With the change to a delta model the current payment allocation rule can create some difficulties with billing which could be confusing to taxpayers. The new section 120F(1) will continue with the general rule of applying payments to UOMI first but will do this to the oldest debt within a period first. For most taxpayers there will be no difference from the change in the payment allocation method but for some it will result in less UOMI being charged than currently. This is because of a larger portion of a payment being allocated to core tax rather than UOMI. The new provision also includes an example to illustrate how the new rules will work.

Example 11: New section 120F(1)

On 1 September 2019, an assessment of $100 tax to pay is raised for the 2018–19 tax year. This amount incurs $5 use-of-money interest. On 1 September 2020 a re-assessment of $120 tax to pay is raised for the 2018–19 tax year along with an additional amount of $3 UOMI. The taxpayer pays the balance of $128. Payments are applied against the $5 use-of-money interest (that is, interest on the earliest unpaid amount), then against the $100 tax. Next, payments are applied against the $3 use-of-money interest on $20 tax to pay, then against the $20 tax.


(Clause 76)

Summary of proposed amendment

This amendment corrects an unintended change to the application of the use-of-money interest (UOMI) rules to taxpayers who are not new provisional taxpayers but who are only required to pay provisional tax in one or two instalments. This amendment restores the intended policy position to that prior to the unintended change and includes a savings provision for a very limited number of taxpayers who have requested and received cancellation of UOMI under the unintended legislation.

Application date

The proposed amendment will apply from 1 October 2007 – the date the unintended change was enacted.

Key features

The amendment restores the correct policy position on the application of UOMI to taxpayers who are not new provisional taxpayers but pay tax in one or two instalments instead of the usual three instalments. It was always intended that UOMI would apply across the three instalments of provisional tax notwithstanding a taxpayer may only have one or two instalments.


An unintended change to the policy intention of the rules which calculate UOMI was made when the Taxation (Depreciation, Payment Dates Alignment, FBT, and Miscellaneous Provisions) Bill 2005 was enacted that may have had the effect of changing the well-established position that UOMI was charged over an entire income year for all but new provisional taxpayers. This amendment clarifies the legislation to ensure it continues to reflect the correct policy intent.

Detailed analysis

The Taxation (Depreciation, Payment Dates Alignment, FBT, and Miscellaneous Provisions) Bill 2005 included changes to align the payment dates for provisional tax and goods and services tax with effect from 1 October 2007. As part of that Bill, section 120K of the Tax Administration Act 1994 was repealed and replaced with sections 120KB–KE. Section 120K(1) clearly stated a general rule for the calculation of UOMI on provisional tax which applied unless any of the subsections within it modified that position. It read:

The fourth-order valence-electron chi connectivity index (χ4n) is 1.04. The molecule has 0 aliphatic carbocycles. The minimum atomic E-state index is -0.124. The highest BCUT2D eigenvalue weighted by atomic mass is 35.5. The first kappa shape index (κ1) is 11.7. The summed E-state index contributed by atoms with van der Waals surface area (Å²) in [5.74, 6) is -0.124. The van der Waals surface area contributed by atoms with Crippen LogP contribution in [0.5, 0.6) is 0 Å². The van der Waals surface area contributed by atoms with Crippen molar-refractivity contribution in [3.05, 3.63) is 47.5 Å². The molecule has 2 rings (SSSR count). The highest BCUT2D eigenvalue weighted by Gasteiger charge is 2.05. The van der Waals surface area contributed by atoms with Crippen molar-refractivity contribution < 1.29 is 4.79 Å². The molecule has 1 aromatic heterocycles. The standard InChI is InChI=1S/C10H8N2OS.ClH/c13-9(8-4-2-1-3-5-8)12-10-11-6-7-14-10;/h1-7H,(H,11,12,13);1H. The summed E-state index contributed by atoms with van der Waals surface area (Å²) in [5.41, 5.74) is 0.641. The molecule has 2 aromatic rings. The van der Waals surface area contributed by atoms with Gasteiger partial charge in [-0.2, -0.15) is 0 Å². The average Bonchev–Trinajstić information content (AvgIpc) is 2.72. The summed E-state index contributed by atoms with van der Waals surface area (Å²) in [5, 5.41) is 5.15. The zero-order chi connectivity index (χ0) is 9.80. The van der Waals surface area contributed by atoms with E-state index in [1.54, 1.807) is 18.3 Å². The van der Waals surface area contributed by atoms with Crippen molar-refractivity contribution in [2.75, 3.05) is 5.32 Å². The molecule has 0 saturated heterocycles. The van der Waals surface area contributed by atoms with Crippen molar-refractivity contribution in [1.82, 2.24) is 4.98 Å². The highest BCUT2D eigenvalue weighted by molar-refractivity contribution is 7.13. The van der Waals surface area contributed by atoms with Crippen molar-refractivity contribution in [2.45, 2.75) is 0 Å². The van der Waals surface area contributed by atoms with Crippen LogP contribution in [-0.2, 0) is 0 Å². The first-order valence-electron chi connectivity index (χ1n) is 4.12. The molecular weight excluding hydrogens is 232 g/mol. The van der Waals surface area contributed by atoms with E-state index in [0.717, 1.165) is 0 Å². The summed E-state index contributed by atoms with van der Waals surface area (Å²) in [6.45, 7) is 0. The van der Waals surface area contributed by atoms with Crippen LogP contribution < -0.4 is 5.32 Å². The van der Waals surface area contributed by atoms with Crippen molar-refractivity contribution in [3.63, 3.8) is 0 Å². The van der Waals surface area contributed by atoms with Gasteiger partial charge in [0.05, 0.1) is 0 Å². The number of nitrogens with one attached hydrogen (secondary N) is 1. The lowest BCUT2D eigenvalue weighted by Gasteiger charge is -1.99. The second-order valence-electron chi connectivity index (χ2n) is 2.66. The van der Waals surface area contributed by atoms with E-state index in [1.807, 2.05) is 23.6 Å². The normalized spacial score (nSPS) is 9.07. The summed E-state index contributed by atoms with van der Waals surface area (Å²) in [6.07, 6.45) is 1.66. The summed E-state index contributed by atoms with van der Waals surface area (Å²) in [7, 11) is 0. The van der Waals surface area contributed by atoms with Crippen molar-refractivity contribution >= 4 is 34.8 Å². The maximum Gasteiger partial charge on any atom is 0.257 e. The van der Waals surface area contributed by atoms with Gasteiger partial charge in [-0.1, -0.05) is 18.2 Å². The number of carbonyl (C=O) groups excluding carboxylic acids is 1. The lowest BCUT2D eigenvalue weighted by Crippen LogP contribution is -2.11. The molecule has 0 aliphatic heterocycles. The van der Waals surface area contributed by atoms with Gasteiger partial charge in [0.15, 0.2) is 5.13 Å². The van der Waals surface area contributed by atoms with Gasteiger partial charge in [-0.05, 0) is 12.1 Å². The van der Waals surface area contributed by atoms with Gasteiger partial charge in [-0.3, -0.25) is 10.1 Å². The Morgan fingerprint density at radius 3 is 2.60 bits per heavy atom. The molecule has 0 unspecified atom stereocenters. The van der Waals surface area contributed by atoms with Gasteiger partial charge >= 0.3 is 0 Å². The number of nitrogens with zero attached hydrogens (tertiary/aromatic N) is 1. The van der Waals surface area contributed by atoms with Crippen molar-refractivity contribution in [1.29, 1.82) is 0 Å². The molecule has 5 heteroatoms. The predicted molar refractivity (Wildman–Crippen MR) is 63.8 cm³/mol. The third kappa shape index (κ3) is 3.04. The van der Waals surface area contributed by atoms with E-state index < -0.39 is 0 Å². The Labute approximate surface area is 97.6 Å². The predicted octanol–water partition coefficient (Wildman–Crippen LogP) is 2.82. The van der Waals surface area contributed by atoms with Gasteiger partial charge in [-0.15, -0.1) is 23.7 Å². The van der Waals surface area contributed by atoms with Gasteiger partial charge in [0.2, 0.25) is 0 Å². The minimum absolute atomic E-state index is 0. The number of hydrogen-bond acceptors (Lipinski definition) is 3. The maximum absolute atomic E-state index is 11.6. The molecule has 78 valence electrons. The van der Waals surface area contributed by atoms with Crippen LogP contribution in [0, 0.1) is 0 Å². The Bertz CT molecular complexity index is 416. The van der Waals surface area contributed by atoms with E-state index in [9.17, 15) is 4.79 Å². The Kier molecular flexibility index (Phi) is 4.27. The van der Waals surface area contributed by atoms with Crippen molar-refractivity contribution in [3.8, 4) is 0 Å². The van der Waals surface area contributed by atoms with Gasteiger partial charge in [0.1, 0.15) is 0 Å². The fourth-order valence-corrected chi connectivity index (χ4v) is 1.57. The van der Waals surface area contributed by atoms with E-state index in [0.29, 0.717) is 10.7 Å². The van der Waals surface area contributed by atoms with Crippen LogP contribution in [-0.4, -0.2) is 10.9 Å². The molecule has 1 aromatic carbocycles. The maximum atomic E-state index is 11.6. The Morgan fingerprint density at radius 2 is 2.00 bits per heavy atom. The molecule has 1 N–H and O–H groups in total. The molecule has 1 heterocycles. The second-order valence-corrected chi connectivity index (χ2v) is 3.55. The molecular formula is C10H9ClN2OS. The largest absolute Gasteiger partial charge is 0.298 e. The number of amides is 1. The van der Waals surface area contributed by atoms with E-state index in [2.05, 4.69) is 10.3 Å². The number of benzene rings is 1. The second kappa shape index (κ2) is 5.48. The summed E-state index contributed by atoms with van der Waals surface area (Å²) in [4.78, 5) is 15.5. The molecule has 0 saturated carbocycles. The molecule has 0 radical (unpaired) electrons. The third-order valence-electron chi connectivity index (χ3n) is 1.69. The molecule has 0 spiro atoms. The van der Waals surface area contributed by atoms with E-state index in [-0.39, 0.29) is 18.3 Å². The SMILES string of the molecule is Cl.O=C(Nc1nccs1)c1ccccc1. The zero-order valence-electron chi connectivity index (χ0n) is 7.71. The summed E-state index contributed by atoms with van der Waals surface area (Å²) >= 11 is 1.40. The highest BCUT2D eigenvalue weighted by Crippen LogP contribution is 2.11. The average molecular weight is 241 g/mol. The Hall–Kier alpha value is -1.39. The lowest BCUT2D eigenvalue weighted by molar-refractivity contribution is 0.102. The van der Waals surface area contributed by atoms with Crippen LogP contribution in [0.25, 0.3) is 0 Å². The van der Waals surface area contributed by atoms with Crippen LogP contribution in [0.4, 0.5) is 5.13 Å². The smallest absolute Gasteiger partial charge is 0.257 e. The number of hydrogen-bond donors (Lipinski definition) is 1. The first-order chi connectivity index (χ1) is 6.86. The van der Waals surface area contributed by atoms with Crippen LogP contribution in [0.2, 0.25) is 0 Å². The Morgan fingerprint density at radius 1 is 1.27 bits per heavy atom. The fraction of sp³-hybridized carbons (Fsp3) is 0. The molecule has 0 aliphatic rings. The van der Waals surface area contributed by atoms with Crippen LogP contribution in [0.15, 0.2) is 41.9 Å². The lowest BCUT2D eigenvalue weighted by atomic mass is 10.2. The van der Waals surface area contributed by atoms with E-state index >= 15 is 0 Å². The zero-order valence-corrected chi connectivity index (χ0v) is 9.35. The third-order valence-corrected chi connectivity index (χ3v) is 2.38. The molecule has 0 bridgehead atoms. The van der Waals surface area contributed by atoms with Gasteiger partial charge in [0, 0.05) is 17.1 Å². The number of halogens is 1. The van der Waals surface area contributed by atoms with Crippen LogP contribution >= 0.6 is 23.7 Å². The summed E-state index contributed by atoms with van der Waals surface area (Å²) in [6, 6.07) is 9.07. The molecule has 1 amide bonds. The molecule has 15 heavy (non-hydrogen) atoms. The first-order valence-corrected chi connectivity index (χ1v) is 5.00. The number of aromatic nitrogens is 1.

“Except where this section requires otherwise, in a tax year, other than a transitional year, a provisional taxpayer’s residual income tax is due and payable in equal instalments on each of the 3 instalment dates for the year”

There were a number of exceptions to this rule and in particular new provisional taxpayers, safe harbour taxpayers and those in a transitional year had their own special rules.

Section 120K was essentially replaced with section 120KB(2) which reads:

“A provisional taxpayer’s residual income tax is due and payable as set out in RC 9 of the Income Tax Act 2007”

Again this general rule does not apply to new provisional taxpayers, safe harbour taxpayers or those in a transitional year.

For most taxpayers this change in wording has no impact in that most provisional taxpayers will pay their provisional tax over three instalments. However, for a small subset of taxpayers who have not yet furnished their tax return for a prior income year, because of an extension of time, and who in the year previous to that year had residual income tax of less than $2,500 (and consequently were not a provisional taxpayer in that year) may interpret the wording differently. This wording change can arguably be read as suggesting that their residual income tax should only be apportioned over the number of instalments given by section RC 13 or 14 rather than over three instalments as intended.